We are in the process of passing legislation in this House with an unprecedented raft of consultation and regulations to follow, which will expose much of the detail that we have tried to elicit during the Bill's passage. Opposition amendments have been made to the Bill; for example, on the general teaching council, which has had the effect of turning what was an expensive talking shop into a body that will now concern itself with professional standards, on equality of treatment for all students throughout the European Union and on the retention of 50 per cent. maintenance grant to students from lower income families.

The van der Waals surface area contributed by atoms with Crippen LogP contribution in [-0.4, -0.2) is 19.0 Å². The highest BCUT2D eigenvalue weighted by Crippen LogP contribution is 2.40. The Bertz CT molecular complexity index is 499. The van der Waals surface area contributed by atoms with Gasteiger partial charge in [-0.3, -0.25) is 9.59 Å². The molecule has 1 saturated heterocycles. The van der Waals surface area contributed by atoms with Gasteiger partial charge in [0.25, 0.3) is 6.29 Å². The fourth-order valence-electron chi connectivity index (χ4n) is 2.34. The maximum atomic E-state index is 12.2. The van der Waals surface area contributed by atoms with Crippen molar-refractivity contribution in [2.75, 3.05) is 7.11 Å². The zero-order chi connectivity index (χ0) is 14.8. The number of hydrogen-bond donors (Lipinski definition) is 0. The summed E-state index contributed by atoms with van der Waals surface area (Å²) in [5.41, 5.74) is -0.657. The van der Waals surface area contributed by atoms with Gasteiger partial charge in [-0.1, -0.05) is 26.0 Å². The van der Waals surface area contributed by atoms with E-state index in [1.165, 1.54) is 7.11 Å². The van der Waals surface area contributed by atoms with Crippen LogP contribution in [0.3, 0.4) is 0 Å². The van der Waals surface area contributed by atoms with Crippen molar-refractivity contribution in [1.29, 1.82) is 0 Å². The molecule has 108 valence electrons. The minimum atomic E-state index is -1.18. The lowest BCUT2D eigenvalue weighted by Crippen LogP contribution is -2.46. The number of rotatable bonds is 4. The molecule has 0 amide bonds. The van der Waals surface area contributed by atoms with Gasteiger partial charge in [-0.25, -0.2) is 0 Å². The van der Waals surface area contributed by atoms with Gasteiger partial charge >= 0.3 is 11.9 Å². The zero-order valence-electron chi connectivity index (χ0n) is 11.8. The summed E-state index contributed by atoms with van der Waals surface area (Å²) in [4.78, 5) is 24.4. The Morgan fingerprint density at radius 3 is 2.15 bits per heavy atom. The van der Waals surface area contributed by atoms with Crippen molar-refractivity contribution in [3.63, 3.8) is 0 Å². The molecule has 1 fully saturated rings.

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As the noble Baroness has said, it is of course for the Government in another place with their overwhelming majority to consider accepting amendments or to revert to the proposals which disadvantage English, Welsh and Northern Irish students within the European Union, and to remove maintenance grant from students from low income families against the recommendations of the Dearing Committee and against the wishes of Members from all sides of this House. If this amendment is reversed in another place, these students will leave university with the greatest burden of debt. How can that be justified? We have fought throughout for fairness and justice for students, and for students from low income families in particular.